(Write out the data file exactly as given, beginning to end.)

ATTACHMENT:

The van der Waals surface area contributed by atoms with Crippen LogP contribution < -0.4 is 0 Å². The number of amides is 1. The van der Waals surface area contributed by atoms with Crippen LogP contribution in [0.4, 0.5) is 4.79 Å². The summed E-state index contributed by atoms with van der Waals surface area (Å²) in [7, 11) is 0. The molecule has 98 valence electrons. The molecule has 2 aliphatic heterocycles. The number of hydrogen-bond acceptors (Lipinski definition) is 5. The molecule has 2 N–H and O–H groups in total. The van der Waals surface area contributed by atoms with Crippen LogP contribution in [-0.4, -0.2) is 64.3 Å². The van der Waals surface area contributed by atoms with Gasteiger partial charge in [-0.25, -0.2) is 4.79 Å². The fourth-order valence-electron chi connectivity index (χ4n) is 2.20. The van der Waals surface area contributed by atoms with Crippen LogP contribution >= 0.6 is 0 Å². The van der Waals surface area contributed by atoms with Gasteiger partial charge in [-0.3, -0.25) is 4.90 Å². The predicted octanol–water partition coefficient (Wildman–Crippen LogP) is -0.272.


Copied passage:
The van der Waals surface area contributed by atoms with Crippen LogP contribution < -0.4 is 0 Å². The number of amides is 1. The van der Waals surface area contributed by atoms with Crippen LogP contribution in [0.4, 0.5) is 4.79 Å². The summed E-state index contributed by atoms with van der Waals surface area (Å²) in [7, 11) is 0. The molecule has 98 valence electrons. The molecule has 2 aliphatic heterocycles. The number of hydrogen-bond acceptors (Lipinski definition) is 5. The molecule has 2 N–H and O–H groups in total. The van der Waals surface area contributed by atoms with Crippen LogP contribution in [-0.4, -0.2) is 64.3 Å². The van der Waals surface area contributed by atoms with Gasteiger partial charge in [-0.25, -0.2) is 4.79 Å². The fourth-order valence-electron chi connectivity index (χ4n) is 2.20. The van der Waals surface area contributed by atoms with Crippen LogP contribution >= 0.6 is 0 Å². The van der Waals surface area contributed by atoms with Gasteiger partial charge in [-0.3, -0.25) is 4.90 Å². The predicted octanol–water partition coefficient (Wildman–Crippen LogP) is -0.272.